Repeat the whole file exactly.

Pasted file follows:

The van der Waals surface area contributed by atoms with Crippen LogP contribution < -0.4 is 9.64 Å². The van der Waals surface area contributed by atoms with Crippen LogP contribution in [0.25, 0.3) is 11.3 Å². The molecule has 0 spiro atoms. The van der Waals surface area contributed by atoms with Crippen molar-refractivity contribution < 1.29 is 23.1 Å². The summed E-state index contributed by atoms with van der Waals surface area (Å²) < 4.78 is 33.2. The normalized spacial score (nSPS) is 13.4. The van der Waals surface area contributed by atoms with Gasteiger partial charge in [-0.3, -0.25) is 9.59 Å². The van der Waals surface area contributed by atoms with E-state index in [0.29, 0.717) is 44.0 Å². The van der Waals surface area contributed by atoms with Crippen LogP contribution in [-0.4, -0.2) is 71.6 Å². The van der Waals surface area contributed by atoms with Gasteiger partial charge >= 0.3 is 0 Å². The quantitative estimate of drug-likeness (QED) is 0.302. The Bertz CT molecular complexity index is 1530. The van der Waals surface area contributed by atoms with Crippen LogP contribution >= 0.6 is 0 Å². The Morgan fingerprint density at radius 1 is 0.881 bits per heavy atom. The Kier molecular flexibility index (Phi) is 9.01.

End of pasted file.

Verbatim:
The van der Waals surface area contributed by atoms with Crippen LogP contribution < -0.4 is 9.64 Å². The van der Waals surface area contributed by atoms with Crippen LogP contribution in [0.25, 0.3) is 11.3 Å². The molecule has 0 spiro atoms. The van der Waals surface area contributed by atoms with Crippen molar-refractivity contribution < 1.29 is 23.1 Å². The summed E-state index contributed by atoms with van der Waals surface area (Å²) < 4.78 is 33.2. The normalized spacial score (nSPS) is 13.4. The van der Waals surface area contributed by atoms with Gasteiger partial charge in [-0.3, -0.25) is 9.59 Å². The van der Waals surface area contributed by atoms with E-state index in [0.29, 0.717) is 44.0 Å². The van der Waals surface area contributed by atoms with Crippen LogP contribution in [-0.4, -0.2) is 71.6 Å². The van der Waals surface area contributed by atoms with Gasteiger partial charge >= 0.3 is 0 Å². The quantitative estimate of drug-likeness (QED) is 0.302. The Bertz CT molecular complexity index is 1530. The van der Waals surface area contributed by atoms with Crippen LogP contribution >= 0.6 is 0 Å². The Morgan fingerprint density at radius 1 is 0.881 bits per heavy atom. The Kier molecular flexibility index (Phi) is 9.01.